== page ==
[OPE-L:3045] Re: Okishio and mathematical Economics

Paul Cockshott (wpc@cs.strath.ac.uk)
Wed, 18 Sep 1996 01:53:26 -0700 (PDT)

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>Here is the quote from Paul C:
>"I doubt that this is necessary. One could assume initially a random
>distribution of behaviours and show that the profit maximising behaviour
>was what Maynard Smith calls the evolutionary stable strategy, in that
>in a mixed population the profit maximising sub-population would displace
>the others."
>Well, I think he is right in a methodological individualist framework. As
>I, and others, use MI, this implies a reduction of social causality to some
>pre-given social atoms that are homogeneous to their type. Notably, in and
>of itself, MI does not entail rationality, although both MI and rationality
>are often used together. Now, if we assume all firms operate with the same
>norm, e.g., maximization, and maximize over the same definition of profit,
>and over the same time frame, then eliminationist models leading to an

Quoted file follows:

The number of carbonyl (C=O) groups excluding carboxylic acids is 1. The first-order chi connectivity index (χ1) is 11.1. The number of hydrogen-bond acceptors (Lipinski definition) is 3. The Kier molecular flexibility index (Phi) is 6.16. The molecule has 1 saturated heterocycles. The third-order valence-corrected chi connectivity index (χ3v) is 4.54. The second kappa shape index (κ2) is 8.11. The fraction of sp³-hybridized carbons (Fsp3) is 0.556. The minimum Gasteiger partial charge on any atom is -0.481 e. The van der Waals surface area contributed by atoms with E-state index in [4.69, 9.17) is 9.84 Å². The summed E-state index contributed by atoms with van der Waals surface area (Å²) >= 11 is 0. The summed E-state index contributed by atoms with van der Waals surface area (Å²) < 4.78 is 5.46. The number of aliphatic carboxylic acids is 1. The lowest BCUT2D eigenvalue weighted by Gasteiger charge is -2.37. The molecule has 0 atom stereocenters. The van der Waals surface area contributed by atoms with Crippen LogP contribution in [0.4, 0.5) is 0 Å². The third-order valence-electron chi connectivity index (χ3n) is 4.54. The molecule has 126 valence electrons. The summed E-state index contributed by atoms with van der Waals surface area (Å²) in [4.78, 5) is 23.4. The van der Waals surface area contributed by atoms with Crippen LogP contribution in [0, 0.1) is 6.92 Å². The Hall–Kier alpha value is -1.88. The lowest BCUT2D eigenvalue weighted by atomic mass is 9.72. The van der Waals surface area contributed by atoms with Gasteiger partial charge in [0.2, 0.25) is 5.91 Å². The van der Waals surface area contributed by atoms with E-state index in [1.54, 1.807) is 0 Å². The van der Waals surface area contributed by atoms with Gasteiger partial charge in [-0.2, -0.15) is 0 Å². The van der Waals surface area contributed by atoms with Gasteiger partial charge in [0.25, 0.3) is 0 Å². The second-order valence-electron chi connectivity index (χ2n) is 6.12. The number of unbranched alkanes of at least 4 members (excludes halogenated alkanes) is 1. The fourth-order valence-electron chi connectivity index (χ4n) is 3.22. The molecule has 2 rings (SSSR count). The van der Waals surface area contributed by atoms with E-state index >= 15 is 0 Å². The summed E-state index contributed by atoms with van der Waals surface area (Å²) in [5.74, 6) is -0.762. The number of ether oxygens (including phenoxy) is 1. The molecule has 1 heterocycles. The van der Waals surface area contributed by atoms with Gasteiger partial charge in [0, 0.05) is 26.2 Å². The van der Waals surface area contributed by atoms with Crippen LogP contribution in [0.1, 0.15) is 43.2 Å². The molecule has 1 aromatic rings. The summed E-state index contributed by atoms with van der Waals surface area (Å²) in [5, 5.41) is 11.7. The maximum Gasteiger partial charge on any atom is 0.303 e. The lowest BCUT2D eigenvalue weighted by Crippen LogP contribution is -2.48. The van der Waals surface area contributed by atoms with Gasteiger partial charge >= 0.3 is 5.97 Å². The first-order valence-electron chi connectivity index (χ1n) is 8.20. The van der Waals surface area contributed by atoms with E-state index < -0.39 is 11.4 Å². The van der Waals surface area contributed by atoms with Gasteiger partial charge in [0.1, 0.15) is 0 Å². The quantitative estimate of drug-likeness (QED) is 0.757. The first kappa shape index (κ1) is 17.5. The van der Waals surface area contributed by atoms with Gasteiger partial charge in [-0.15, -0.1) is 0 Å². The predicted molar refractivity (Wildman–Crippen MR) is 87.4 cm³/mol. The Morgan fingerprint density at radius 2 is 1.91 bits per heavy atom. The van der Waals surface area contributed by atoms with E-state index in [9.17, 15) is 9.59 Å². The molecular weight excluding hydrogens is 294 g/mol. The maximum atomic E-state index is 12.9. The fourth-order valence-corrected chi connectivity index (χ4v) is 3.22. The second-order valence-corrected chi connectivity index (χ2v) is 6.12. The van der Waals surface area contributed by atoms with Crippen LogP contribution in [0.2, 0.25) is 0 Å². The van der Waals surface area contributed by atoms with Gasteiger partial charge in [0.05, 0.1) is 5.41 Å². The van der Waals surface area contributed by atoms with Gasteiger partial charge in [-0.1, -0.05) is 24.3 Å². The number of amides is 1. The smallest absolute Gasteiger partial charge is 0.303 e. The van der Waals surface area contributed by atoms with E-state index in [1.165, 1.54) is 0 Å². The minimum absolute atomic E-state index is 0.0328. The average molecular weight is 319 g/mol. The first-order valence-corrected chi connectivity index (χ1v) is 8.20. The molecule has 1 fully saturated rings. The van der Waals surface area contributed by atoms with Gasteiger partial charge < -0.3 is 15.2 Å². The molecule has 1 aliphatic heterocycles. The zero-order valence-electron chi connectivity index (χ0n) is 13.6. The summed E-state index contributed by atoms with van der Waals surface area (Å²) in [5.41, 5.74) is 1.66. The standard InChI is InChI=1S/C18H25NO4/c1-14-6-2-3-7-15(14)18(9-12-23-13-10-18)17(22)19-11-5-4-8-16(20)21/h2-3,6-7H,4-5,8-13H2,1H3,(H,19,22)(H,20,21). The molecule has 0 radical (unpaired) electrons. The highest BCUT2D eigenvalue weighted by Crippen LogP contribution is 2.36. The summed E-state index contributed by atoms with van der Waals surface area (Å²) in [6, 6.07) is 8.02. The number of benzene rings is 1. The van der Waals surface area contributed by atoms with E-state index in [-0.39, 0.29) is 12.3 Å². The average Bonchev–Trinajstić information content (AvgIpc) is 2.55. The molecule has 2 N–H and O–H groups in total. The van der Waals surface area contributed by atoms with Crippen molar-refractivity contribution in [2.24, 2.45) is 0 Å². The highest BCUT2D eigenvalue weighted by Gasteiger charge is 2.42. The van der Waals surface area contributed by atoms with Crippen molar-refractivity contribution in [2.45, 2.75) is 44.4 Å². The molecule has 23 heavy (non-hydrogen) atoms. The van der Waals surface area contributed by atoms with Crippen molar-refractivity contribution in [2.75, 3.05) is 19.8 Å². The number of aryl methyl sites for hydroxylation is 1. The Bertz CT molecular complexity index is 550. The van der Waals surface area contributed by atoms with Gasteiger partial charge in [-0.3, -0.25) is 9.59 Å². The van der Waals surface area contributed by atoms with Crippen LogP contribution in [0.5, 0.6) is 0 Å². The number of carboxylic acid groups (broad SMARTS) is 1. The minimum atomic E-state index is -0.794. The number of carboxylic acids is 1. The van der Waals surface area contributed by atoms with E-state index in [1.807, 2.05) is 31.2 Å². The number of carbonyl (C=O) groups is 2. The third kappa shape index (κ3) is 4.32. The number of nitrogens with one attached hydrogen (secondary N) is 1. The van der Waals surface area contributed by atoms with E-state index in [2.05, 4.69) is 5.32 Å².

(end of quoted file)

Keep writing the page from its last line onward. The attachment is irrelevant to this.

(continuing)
>evolutionary stable strategy of profit maximizing firms might occur. But,
>as soon as one admits firms with different norms of behavior, different
>goals, different measures of profit, and different time horizons, then, in
>evolutionary terms, we have a problem with the unit of selection. A
>variety of maximizing and non-maximizing firms can survive in the economy
>(population). And, what people as different as Sidney Winter and Cutler,
>Hindess, Hirst and Hussain have argued is that you don't get the
>eliminationist outcome in such a world populated by heterogeneous firms. I
>agree with this and I am arguing that a move away from homogeneous firms,
>qua social atoms, that underlie the ERP condition as argued above, is pari
>passu a move away from MI. I hope I am making clear that I consider a MI's
>argument to be more than simply one which focuses on individuals, whether a
>person or a firm, but rather MI is specific form of reductionist social
>explanation, reducing complexity to homogeneity (and again, rationality is
>a separate issue).

The Maynard Smith argument, as do all Darwinian arguments, assumes a hetrogenous
population of the feature under selection, in this case: behaviours.

Paul Cockshott